International community should respect N. Korea's sovereignty

I fully agree with Mr Paul Chan Poh Hoi's view on the North Korean crisis (Nuclear North Korea poses no threat unless threatened; Oct 25).

Indeed, respect should be accorded to the sovereignty of every nation, regardless of its political system.

I believe the autocratic North Korean leaders are merely doing their utmost to safeguard the interests of their hermit country.

It has been isolated and ostracised by most of the international community since the Korean War armistice in July 1953, and this is by no means easy for any country.

For decades, this nation has been hit by famines and other calamities. If not for the resilience of its people and the economic assistance from China, this country might already have perished.

The overt moves by the North in recent years have been perceived as anathema to the rest of the world. Undoubtedly, North Korean leader Kim Jong Un gives the world the impression that he is a belligerent and irascible person.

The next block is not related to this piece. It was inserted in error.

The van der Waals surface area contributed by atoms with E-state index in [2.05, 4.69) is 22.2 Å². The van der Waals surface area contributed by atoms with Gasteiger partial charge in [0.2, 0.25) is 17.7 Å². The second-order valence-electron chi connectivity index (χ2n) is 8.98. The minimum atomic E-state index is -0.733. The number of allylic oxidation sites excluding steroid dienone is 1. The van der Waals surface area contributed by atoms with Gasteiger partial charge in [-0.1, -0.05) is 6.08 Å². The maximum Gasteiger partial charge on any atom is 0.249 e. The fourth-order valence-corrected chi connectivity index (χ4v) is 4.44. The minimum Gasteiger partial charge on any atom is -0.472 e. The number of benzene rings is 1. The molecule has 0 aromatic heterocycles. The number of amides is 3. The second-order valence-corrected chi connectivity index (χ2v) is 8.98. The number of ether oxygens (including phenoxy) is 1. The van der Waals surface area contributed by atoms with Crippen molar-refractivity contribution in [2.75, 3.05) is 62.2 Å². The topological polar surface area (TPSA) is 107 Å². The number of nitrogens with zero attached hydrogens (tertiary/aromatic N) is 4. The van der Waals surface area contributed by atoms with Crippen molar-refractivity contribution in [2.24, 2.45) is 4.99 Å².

Perhaps, due to his relatively young age, he is more predisposed to aggression and, therefore, much less mellow compared to his father, the late Kim Jong Il.

The intention of those high-profile missile tests is simply to convey the message that North Korea is a strong military nation and not to be trifled with.

The end of the Cold War in the early 1990s and the sudden decline of the Soviet Union left the North with no option but to desperately fend for itself.

If the West and Japan adopt a much less hostile stance towards North Korea, one can reasonably conclude that the peace of the Korean peninsula is all but assured.

Sensing improvements in diplomatic relations with the rest of the international community, North Korea would gradually come to its senses and significantly reduce its missile tests and other military manoeuvres.

Joe Teo Kok Seah